Western scholarship has historically adopted a vision of contemporary aboriginal literature and art as categorizable along racial, cultural, regional and historical characteristics. This tends to homogenize and de-nationalize the tribal, while simultaneously confining the Native artist to a North American narrative of "ethnicity." The editors of this project hope to highlight and perhaps challenge these "captive" conceptions of North American indigeneity with essays from prominent scholars situated throughout the Pacific Rim whose exposures to and experiences of Asian and Pacific indigenity in all its diversity enables them to undertake refreshingly new readings of Native American writing and art.
WOMEN'S STUDIES AT MAPACA
The Mid-Atlantic Popular/American Culture Association Conference
November 5-7, 2009
Women's Studies seeks papers, panels and roundtables that investigate and discuss any of the many overlaps between gender and popular culture. Topics include, but are certainly not limited to:
*women and the media
*women and politics
*portrayals of motherhood
*women and religion
*women writers, written women
This panel aims to engage the ways in which D.H. Lawrence and his texts relate to issues of empire, colonialism, and, perhaps more largely, those of race and alterity. Topics for the panel might include—but would certainly not be limited to—the author's reaction to and depiction of Imperial Britain or his rendering of locations, persons, or cultural elements that are particularly foreign to his own cultural identity.
Challenging the Virtual: Women's Cultural Experiences in Second Life
Ezra Pound once wrote, "Nothing written for pay is worth printing. Only what has been written against the market." As if in response, Robert Frost wrote, "Modern poets talk against business, poor things, but all of us write for money. Beginners are subjected to trial by market." How do market forces or market values function in twentieth-century English/Anglophone, American, or Canadian literature? Emphasis on literary representations of the marketplace and/or the tensions and contradictions that emerge when artists attempt to exploit the marketplace. 250-word abstracts to Steven Canaday at firstname.lastname@example.org.
In Emile, Jean-Jacques Rousseau insists on a long delay in the introduction of books, especially books of fictional literature, into Emile's educational process. For Rousseau, Emile's premature acquisition of knowledge of social relations through fictional literature harms his moral education by promoting a misdirected understanding of human relationships. This panel investigates various ways in which nineteenth-century British literature approached the moral/immoral function of literature, focusing particularly on the relationship between reading and sympathy.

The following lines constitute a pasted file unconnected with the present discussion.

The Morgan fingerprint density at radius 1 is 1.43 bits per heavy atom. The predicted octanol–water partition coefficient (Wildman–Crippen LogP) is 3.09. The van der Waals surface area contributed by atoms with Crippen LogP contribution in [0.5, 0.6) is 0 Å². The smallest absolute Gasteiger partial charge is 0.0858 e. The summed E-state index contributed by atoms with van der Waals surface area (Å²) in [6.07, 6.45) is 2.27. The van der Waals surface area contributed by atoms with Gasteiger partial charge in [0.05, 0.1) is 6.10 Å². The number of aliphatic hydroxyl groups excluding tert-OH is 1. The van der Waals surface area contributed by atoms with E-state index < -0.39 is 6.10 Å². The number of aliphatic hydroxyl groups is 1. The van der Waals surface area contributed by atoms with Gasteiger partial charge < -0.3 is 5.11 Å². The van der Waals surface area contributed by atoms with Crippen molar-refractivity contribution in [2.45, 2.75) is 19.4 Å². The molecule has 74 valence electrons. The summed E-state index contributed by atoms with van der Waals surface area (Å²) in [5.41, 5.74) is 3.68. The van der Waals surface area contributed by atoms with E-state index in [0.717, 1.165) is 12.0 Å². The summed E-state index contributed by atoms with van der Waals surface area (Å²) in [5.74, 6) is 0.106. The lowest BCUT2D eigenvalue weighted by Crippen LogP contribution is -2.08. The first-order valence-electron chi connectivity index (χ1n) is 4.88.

Please join us for the biennial John R. Milton Writers' Conference, held October 29-31, 2009, at The University of South Dakota in Vermillion, South Dakota.
We are seeking panel and round table proposals, scholarly papers, and creative writing related (either explicitly or implicitly) to the theme of Frontier Technology/Techno-Frontiers: Technology and the American West. Possible topics or approaches might include, but certainly aren't limited to:
• Frontier Technology/Techno-Frontiers in Western American literature, history, and culture;
• Frontier Technology/Techno-Frontiers in American Indian literature, history, and culture;
MP Journal, an online international feminist journal (http://www.academinist.org/mp/) is currently seeking book reviews for future issues. We welcome reviews of books that are relevant to feminist or womanist issues from a variety of disciplines. Reviews must be academic in nature and provide an examination of the books' strengths and weaknesses, raising important and relevant questions about the subject under discussion. While no author likes to be overly criticized, reviewers should offer an honest appraisal of the books' argument, readability, research, and overall approach using professional language that is rich and robust without an overabundance of jargon.
The Katherine Mansfield Society is pleased to announce its first annual prize essay competition, which for 2010 is open to all and will be on the subject of: KATHERINE MANSFIELD AND D. H. LAWRENCE